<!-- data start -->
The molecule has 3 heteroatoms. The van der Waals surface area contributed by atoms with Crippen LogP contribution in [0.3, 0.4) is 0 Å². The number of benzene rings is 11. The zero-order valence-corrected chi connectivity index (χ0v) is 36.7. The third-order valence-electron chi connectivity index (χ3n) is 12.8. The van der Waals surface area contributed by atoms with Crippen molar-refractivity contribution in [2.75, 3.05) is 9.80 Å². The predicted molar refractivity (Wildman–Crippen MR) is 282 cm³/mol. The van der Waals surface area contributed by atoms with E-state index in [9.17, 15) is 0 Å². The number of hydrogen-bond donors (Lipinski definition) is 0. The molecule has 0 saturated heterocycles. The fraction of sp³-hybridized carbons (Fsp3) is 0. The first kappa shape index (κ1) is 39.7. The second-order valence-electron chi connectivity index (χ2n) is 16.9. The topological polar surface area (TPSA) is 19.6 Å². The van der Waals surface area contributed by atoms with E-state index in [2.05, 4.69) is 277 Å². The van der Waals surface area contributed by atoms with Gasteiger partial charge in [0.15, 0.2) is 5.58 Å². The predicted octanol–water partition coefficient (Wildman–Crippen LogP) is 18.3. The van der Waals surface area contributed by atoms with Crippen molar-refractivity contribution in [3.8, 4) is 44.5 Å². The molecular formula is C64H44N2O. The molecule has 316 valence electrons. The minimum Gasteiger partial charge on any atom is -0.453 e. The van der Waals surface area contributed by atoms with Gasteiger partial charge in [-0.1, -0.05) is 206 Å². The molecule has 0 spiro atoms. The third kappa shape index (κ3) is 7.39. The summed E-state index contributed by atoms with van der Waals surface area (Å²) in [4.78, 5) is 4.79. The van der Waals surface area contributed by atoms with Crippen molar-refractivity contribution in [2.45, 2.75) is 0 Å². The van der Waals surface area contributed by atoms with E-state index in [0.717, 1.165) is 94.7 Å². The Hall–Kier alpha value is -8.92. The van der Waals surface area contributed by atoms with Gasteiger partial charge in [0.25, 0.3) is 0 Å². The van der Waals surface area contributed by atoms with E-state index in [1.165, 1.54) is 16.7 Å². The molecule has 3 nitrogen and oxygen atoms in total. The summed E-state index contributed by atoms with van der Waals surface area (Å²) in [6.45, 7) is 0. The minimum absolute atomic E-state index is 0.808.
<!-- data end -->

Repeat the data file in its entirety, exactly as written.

The molecule has 3 heteroatoms. The van der Waals surface area contributed by atoms with Crippen LogP contribution in [0.3, 0.4) is 0 Å². The number of benzene rings is 11. The zero-order valence-corrected chi connectivity index (χ0v) is 36.7. The third-order valence-electron chi connectivity index (χ3n) is 12.8. The van der Waals surface area contributed by atoms with Crippen molar-refractivity contribution in [2.75, 3.05) is 9.80 Å². The predicted molar refractivity (Wildman–Crippen MR) is 282 cm³/mol. The van der Waals surface area contributed by atoms with E-state index in [9.17, 15) is 0 Å². The number of hydrogen-bond donors (Lipinski definition) is 0. The molecule has 0 saturated heterocycles. The fraction of sp³-hybridized carbons (Fsp3) is 0. The first kappa shape index (κ1) is 39.7. The second-order valence-electron chi connectivity index (χ2n) is 16.9. The topological polar surface area (TPSA) is 19.6 Å². The van der Waals surface area contributed by atoms with E-state index in [2.05, 4.69) is 277 Å². The van der Waals surface area contributed by atoms with Gasteiger partial charge in [0.15, 0.2) is 5.58 Å². The predicted octanol–water partition coefficient (Wildman–Crippen LogP) is 18.3. The van der Waals surface area contributed by atoms with Crippen molar-refractivity contribution in [3.8, 4) is 44.5 Å². The molecular formula is C64H44N2O. The molecule has 316 valence electrons. The minimum Gasteiger partial charge on any atom is -0.453 e. The van der Waals surface area contributed by atoms with Gasteiger partial charge in [-0.1, -0.05) is 206 Å². The molecule has 0 spiro atoms. The third kappa shape index (κ3) is 7.39. The summed E-state index contributed by atoms with van der Waals surface area (Å²) in [4.78, 5) is 4.79. The van der Waals surface area contributed by atoms with Crippen molar-refractivity contribution in [2.45, 2.75) is 0 Å². The van der Waals surface area contributed by atoms with E-state index in [0.717, 1.165) is 94.7 Å². The Hall–Kier alpha value is -8.92. The van der Waals surface area contributed by atoms with Gasteiger partial charge in [0.25, 0.3) is 0 Å². The van der Waals surface area contributed by atoms with E-state index in [1.165, 1.54) is 16.7 Å². The molecule has 3 nitrogen and oxygen atoms in total. The summed E-state index contributed by atoms with van der Waals surface area (Å²) in [6.45, 7) is 0. The minimum absolute atomic E-state index is 0.808.